By Ace Gangoso
It’s been a while! How are you all? Welcome back to the return of our blog, The Art Song Fix. By now, hopefully you have seen some of the great news we have shared recently, particularly our season announcement. Over the summer, we have not only been planning and rehearsing for these programs, but we have also spent
time in the recording studio. Stay tuned for some exciting details on that very
As we pause to celebrate Labor Day, I am reminded of my duet with Dave, singing
Jake Heggie’s (1961-) setting of the Vachel Lindsay (1879-1931) poem, “Factory
Windows Are Always Broken.” Heggie made a curious conversation out of this
already peculiar text—two voices spar with each other as a raucous piano
accompaniment fuels the fire and drama. Since this performance, I have developed
a slightly different context of what exactly is going on here. If you’re curious about
the contents of my brain I will share, but I decided to leave it out of this particular
post for length. Several existing analyses consider this poem to be a story of
laborers revolting against unfavorable and inhumane conditions, and perhaps
disdain for how the true skill and art of craftspeople were being replaced by
machines and assembly lines. Without being able to be totally certain about his
intentions, Lindsay did live during an important time in the history of labor in our
country, amid unionization efforts, strikes, judicial and legislative actions, and the
implications of a world war.
As modern-day workers, we enjoy certain opportunities, benefits, and protections
that were not always guaranteed, and I realize how easily that can be taken for
granted. Chicago has a notably turbulent history of labor disputes. I am privileged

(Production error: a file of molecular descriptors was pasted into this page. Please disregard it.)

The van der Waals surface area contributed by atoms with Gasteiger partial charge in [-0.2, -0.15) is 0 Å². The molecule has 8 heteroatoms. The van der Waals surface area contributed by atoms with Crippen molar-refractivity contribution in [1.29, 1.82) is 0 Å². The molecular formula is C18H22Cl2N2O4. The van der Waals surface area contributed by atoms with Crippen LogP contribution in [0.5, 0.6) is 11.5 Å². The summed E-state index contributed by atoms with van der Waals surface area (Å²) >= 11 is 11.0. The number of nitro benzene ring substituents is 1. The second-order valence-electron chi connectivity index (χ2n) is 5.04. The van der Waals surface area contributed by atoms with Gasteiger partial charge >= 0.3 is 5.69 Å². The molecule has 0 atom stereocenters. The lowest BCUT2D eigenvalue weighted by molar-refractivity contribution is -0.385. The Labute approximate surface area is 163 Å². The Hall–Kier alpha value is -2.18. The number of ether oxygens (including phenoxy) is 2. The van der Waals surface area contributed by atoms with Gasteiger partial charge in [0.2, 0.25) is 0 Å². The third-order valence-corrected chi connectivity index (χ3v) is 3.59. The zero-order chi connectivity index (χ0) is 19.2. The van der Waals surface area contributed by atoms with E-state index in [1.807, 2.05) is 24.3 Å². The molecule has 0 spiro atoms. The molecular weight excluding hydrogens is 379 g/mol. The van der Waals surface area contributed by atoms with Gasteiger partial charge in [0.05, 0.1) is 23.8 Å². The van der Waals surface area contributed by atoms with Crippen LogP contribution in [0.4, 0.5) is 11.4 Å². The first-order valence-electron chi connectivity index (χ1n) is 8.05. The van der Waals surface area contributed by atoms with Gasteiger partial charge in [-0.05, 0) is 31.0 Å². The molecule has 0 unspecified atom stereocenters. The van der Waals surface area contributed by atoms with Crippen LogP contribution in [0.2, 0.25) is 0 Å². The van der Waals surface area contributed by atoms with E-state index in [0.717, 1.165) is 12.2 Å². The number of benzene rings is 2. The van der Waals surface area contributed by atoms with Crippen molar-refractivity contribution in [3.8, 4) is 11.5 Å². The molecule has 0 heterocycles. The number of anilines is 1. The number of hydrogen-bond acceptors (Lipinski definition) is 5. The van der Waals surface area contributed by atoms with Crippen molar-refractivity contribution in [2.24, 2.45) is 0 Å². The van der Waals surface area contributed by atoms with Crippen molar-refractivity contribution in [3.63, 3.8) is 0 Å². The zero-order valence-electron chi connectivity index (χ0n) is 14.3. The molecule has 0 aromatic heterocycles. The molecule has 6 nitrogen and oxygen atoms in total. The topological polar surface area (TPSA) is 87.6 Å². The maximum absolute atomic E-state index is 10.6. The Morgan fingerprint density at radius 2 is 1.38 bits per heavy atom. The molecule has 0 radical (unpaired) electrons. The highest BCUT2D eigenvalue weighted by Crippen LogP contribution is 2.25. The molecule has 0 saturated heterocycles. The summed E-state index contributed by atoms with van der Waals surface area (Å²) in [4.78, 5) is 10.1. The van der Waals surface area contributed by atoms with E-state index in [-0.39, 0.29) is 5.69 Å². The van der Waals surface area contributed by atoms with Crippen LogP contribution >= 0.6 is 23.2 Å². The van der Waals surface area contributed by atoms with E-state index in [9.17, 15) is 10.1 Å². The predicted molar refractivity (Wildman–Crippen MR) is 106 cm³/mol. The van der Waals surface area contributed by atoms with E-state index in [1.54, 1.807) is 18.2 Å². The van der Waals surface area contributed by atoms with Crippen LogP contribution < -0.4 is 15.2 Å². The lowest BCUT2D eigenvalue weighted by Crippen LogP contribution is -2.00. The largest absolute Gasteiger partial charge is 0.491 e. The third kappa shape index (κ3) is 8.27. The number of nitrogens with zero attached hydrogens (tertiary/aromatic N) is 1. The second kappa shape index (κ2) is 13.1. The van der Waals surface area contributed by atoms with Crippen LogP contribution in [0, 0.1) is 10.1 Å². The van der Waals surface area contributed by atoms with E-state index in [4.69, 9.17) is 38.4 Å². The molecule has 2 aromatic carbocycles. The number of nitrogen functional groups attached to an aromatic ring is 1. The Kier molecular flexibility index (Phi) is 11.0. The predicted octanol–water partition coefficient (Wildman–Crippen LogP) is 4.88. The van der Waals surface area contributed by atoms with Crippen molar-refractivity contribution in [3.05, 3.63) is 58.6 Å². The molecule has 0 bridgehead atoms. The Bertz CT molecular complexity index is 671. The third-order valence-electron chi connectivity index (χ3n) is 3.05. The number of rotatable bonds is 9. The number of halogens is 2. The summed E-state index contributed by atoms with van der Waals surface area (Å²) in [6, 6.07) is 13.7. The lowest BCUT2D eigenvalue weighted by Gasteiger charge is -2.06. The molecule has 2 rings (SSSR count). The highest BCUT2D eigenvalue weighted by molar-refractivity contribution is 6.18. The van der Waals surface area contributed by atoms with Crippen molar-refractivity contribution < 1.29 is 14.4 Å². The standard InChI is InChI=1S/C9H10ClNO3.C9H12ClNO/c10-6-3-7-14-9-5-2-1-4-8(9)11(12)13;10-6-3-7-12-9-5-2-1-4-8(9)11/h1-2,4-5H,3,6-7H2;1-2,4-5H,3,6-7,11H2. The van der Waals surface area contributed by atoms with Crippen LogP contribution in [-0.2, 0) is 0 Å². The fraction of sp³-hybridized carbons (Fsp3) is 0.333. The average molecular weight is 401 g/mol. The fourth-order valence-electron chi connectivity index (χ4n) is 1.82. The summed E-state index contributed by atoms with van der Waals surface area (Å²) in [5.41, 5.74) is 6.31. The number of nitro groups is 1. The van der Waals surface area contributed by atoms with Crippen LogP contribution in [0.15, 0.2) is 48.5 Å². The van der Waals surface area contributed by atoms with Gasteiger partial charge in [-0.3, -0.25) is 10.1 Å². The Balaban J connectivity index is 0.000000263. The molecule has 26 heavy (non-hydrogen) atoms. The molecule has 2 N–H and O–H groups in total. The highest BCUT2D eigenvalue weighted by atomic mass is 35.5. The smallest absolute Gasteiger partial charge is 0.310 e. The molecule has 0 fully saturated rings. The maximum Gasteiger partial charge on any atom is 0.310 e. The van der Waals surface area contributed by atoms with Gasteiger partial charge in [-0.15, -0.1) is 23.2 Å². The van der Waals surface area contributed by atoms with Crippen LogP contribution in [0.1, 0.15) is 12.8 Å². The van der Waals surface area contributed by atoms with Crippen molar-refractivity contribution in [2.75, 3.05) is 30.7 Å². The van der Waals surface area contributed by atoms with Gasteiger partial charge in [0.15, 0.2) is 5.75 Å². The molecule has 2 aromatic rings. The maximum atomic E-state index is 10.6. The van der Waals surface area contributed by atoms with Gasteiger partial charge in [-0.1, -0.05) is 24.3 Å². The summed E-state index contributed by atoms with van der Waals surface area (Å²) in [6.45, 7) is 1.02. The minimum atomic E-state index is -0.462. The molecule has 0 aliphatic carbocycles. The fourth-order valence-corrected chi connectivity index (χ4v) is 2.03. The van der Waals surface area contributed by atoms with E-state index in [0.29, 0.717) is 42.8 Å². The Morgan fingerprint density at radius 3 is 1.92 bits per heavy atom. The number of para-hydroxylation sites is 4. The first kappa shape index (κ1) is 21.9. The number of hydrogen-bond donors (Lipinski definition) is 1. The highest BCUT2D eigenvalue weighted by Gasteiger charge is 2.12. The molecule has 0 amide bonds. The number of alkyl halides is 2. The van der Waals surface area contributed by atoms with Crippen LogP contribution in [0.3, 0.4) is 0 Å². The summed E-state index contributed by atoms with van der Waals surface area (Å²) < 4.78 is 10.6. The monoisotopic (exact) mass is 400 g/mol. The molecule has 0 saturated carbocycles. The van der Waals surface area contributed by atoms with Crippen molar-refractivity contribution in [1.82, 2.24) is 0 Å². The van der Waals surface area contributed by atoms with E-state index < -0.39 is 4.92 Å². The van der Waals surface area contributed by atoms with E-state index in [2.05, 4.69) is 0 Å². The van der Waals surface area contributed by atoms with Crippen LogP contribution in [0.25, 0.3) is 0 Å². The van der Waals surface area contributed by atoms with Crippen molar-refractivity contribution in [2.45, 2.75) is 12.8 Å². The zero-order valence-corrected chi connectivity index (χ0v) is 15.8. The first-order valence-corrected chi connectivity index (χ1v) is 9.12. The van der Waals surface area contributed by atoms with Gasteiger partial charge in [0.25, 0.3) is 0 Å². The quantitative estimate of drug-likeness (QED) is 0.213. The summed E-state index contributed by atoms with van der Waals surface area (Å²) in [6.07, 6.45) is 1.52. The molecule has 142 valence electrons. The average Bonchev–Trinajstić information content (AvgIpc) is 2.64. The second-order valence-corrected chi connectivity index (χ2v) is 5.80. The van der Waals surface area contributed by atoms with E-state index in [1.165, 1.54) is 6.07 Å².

to be a part of the AGMA (American Guild of Musical Artists) Union, and also have
the honor to serve as a committee member representing choristers at the Chicago
Symphony Orchestra. I will most certainly enjoy this day off to recharge, but I will
aim to keep at the forefront of my mind those who have fought on behalf of all
workers, and ponder how I might continue the labor of advocating for the greater
good. The work must continue!
By Ace Gangoso
A few weeks ago, I wrote a blog post honoring the start of Asian American & Pacific Islander Heritage Month and Chamber Music Month. Today, I offer another blog entry as we find ourselves at month’s end. First, some exciting news: composer Lori Laitman’s newest album was released through Acis Productions this week, which features the quartet with Andrew Rosenblum and Maria Sumareva performing Are Women People? It is available to purchase, stream and download, and you will find more information at https://lorilaitman/hearnow.com.
I mentioned in my last post that kundiman songs of the Philippines are typically written to appear as songs of love and courtship while also carrying subtle undertones of Filipino pride in the face of Spanish colonization. The song “Bayan Ko” (My Country) is a bit of an exception in that its references are anything but subtle. In the opening line, the Philippines is called by name and is then likened to a bird in a cage longing to fly freely.
The song was written by Constancio de Guzman in 1929, over 30 years after the Spanish-American War which marked the end of Spain’s three-century-long occupation of the islands. While this may sound like a great triumph, this was ultimately a shady deal involving a staged “battle” in Manila where the Spanish agreed to transfer power to the US while totally excluding Philippine revolutionaries. Despite uprisings against further occupation, the US asserted and maintained their power by force. The Philippines would finally be granted independence in 1946, but not before going through another period of occupation by Japan during World War II.
The weight of this history still lingers today. You may sense the persistent heaviness present in these very pointed lyrics as well as the music, even after it modulates from D minor to D major. What begins as a lament becomes more and more martial, sounding just how one might expect a patriotic song to sound. Many consider “Bayan Ko” the second national anthem, and it continues to be used as a protest song in rallies and demonstrations. It is a song of immense pain and struggle, but also one of great hope and indomitable spirit.
Mabuhay ang Pilipinas!
Hello, and welcome to the blog! We are Fourth Coast Ensemble, Chicago's classical vocal quartet. Join a different member of our ensemble each week for insights into our favorite art songs, links to archival and new recordings, and reflections on why we value and continue to come back to this musical medium. We proudly present, your weekly #artsongfix!